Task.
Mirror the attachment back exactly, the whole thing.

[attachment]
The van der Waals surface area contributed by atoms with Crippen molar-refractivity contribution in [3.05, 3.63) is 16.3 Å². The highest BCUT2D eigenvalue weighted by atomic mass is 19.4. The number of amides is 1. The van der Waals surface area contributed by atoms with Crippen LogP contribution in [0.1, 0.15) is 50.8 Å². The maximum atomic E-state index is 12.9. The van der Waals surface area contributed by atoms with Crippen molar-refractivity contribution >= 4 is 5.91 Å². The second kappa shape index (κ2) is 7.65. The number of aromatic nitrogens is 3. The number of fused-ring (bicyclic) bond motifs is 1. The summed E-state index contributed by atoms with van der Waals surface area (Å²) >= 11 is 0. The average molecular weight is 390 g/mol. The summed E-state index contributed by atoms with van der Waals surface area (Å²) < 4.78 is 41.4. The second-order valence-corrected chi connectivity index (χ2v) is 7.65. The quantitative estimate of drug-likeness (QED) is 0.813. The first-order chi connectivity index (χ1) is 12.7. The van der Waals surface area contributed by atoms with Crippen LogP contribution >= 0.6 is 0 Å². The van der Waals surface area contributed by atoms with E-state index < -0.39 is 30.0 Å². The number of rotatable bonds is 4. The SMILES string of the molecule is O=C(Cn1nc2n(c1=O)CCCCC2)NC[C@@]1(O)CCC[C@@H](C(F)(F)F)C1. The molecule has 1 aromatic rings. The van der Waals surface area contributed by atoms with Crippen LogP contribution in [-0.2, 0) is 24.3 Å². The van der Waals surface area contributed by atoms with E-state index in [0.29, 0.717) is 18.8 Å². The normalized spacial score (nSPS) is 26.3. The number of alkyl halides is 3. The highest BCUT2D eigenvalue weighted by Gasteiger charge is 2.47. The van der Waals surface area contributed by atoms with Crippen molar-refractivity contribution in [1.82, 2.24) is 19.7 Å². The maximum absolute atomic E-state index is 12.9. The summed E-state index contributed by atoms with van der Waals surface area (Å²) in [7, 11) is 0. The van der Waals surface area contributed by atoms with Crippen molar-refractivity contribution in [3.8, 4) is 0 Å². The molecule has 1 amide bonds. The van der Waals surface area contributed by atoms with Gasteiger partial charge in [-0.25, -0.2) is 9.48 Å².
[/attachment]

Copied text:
The van der Waals surface area contributed by atoms with Crippen molar-refractivity contribution in [3.05, 3.63) is 16.3 Å². The highest BCUT2D eigenvalue weighted by atomic mass is 19.4. The number of amides is 1. The van der Waals surface area contributed by atoms with Crippen LogP contribution in [0.1, 0.15) is 50.8 Å². The maximum atomic E-state index is 12.9. The van der Waals surface area contributed by atoms with Crippen molar-refractivity contribution >= 4 is 5.91 Å². The second kappa shape index (κ2) is 7.65. The number of aromatic nitrogens is 3. The number of fused-ring (bicyclic) bond motifs is 1. The summed E-state index contributed by atoms with van der Waals surface area (Å²) >= 11 is 0. The average molecular weight is 390 g/mol. The summed E-state index contributed by atoms with van der Waals surface area (Å²) < 4.78 is 41.4. The second-order valence-corrected chi connectivity index (χ2v) is 7.65. The quantitative estimate of drug-likeness (QED) is 0.813. The first-order chi connectivity index (χ1) is 12.7. The van der Waals surface area contributed by atoms with Crippen LogP contribution >= 0.6 is 0 Å². The van der Waals surface area contributed by atoms with E-state index < -0.39 is 30.0 Å². The number of rotatable bonds is 4. The SMILES string of the molecule is O=C(Cn1nc2n(c1=O)CCCCC2)NC[C@@]1(O)CCC[C@@H](C(F)(F)F)C1. The molecule has 1 aromatic rings. The van der Waals surface area contributed by atoms with Crippen LogP contribution in [-0.2, 0) is 24.3 Å². The van der Waals surface area contributed by atoms with E-state index in [0.29, 0.717) is 18.8 Å². The normalized spacial score (nSPS) is 26.3. The number of alkyl halides is 3. The highest BCUT2D eigenvalue weighted by Gasteiger charge is 2.47. The van der Waals surface area contributed by atoms with Crippen molar-refractivity contribution in [1.82, 2.24) is 19.7 Å². The maximum absolute atomic E-state index is 12.9. The summed E-state index contributed by atoms with van der Waals surface area (Å²) in [7, 11) is 0. The van der Waals surface area contributed by atoms with Crippen molar-refractivity contribution in [3.8, 4) is 0 Å². The molecule has 1 amide bonds. The van der Waals surface area contributed by atoms with Gasteiger partial charge in [-0.25, -0.2) is 9.48 Å².